Wall Panelling

PRD2021

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We we'll fix the wall lights when we are going to do the wall panelling work because we need to chase the wall and run the cable for power supply.

When we'll do the wall panelling work we we'll fix the wall lights because we need to chase the wall and run the cable for power supply.


Are the above sentences grammatically correct? Do they have the same meaning?
 

5jj

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Tarheel

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Try:

We'll fix the wall lights when we do the wall paneling work ....

And:

When we do the wall paneling work, we'll fix the wall lights ....
 

emsr2d2

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We We'll fix the wall lights when we are going to do the wall panelling [work] because we need to chase the wall and run the cable for power supply.

When we'll we do the wall panelling [work], we we'll fix the wall lights because we need to chase the wall and run the cable for power supply.


Are the above sentences grammatically correct? Do they have the same meaning?

You used "we we'll" twice. I don't know if you meant to write "We will" or if you accidentally added "we" before "we'll".
When you say "fix the lights", do you mean "repair the lights" or "fix the lights to the wall"?
 

probus

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It probably means attach the lights to the wall. Like almost all dwellings in Goa, my mother-in-law's house is built of stone. Her electrical wiring runs through plastic conduit attached to the walls with brackets because the cost of cutting chases into the stone would be high.
 

emsr2d2

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Since the OP has not revisited this page since May 2021, we'll probably never know! However, for information, BrE would not use "fix the wall lights" in that way. That would mean only "repair" to me. If I was going to attach them to wall, I'd say "put the wall lights up".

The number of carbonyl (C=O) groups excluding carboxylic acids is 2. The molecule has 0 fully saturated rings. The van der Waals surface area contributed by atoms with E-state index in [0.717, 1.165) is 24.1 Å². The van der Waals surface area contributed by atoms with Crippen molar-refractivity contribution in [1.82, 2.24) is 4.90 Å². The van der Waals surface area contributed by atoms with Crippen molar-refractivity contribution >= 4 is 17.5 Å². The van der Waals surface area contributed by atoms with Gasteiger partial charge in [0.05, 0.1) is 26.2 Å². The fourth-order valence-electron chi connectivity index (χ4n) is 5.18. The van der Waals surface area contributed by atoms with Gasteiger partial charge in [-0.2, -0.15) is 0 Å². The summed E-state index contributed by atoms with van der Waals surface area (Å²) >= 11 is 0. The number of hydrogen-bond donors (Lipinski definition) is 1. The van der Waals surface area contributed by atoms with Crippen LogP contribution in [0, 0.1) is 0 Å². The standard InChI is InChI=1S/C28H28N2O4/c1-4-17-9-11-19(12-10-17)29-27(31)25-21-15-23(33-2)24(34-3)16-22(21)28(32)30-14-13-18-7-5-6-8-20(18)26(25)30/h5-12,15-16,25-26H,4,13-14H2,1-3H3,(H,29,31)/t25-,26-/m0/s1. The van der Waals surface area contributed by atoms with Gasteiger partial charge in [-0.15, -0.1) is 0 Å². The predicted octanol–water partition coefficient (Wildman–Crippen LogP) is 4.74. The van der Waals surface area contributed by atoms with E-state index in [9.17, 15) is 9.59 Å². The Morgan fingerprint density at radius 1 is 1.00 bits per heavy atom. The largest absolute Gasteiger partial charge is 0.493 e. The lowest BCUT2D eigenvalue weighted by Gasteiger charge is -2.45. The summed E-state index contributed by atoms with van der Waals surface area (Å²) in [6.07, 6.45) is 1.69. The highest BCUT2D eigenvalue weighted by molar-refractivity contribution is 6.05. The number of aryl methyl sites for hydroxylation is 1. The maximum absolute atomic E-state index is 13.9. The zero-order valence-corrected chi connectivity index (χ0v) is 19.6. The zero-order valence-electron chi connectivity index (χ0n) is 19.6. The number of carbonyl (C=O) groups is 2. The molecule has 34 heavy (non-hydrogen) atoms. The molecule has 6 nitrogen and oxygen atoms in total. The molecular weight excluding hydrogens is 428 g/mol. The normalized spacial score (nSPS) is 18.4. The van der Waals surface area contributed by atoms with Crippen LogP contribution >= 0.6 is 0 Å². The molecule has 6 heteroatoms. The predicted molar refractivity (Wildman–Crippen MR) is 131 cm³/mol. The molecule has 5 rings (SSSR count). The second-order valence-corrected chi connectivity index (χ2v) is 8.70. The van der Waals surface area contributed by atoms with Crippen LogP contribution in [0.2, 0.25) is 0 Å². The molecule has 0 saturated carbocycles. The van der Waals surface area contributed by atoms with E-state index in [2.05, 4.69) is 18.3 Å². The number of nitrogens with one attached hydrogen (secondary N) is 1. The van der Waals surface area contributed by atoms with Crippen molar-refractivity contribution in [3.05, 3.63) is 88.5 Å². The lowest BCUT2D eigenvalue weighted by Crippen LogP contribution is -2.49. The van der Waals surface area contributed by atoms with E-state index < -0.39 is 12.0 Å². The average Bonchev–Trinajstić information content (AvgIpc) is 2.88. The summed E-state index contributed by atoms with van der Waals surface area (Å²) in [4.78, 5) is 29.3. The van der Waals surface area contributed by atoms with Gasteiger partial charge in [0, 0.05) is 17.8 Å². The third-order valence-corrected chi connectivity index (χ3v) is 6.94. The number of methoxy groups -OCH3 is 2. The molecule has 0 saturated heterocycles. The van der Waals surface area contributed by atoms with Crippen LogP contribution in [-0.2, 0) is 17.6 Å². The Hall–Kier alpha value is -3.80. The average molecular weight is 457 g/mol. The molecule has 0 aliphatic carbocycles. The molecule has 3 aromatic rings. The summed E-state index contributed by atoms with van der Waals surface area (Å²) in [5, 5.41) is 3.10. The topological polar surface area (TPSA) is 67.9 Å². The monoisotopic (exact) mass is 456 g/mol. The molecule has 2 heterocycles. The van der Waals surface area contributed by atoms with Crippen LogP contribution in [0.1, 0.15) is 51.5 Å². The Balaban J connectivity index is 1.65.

probus

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Pro2021 your two sentences have the same meaning and are arguably correct in grammar, but they are unnatural. In English we use the present tense in the first clause rather than the future. "When we attach (affix) the lights to the walls we will cut chases for the wiring." I know it's illogical, but that's what English does.
 

PRD2021

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You used "we we'll" twice. I don't know if you meant to write "We will" or if you accidentally added "we" before "we'll".
When you say "fix the lights", do you mean "repair the lights" or "fix the lights to the wall"?
Thank you,

I accidentally wrote twice that word "We".

These are new wall lights, which need to be installed but there is no power point. So we are informing the client that we'll do this work along with wall panelling. All in one goal. Should I write the sentence as follows, and use the word "along" instead of "when".

We can do this work (installation of wall lights) along with the wall panelling, and we can chase the wall and cabling for new power supply. All in one goal.
 

probus

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As Glizdka's question tends to imply, "all in one goal" doesn't make sense.
 

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A chase is a groove cut in a masonry wall to conceal cables or pipes. Since you are installing the wall panels, you do not have to do that - the wall panels would concealed the electrical cables behind them. "Chase" in construction is used more as a physical thing rather than an activity to avoid confusing the gerund with the activitiy of pursuing.
 

emsr2d2

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... the wall panels would concealed conceal the electrical cables behind them. "Chase" in construction is used more as a physical thing rather than as an activity to avoid confusing the gerund with the activitiy activity of pursuing.
 

Tdol

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I'd say run a cable as it's the first mention of it. It's just one of a number of cables in the room.
 

PRD2021

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Do you mean you'll do those things at the same time?
Yes, all at the same time.
We can do this work (installation of wall lights) along with the wall panelling, and we can chase the wall and cabling for new power supply, so that we can do all these pending work at one go. Please advise if this is worded correctly.
 

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Yes, but the average person probably won't know what you mean by "chase" there, so you might want to use less technical language.
 
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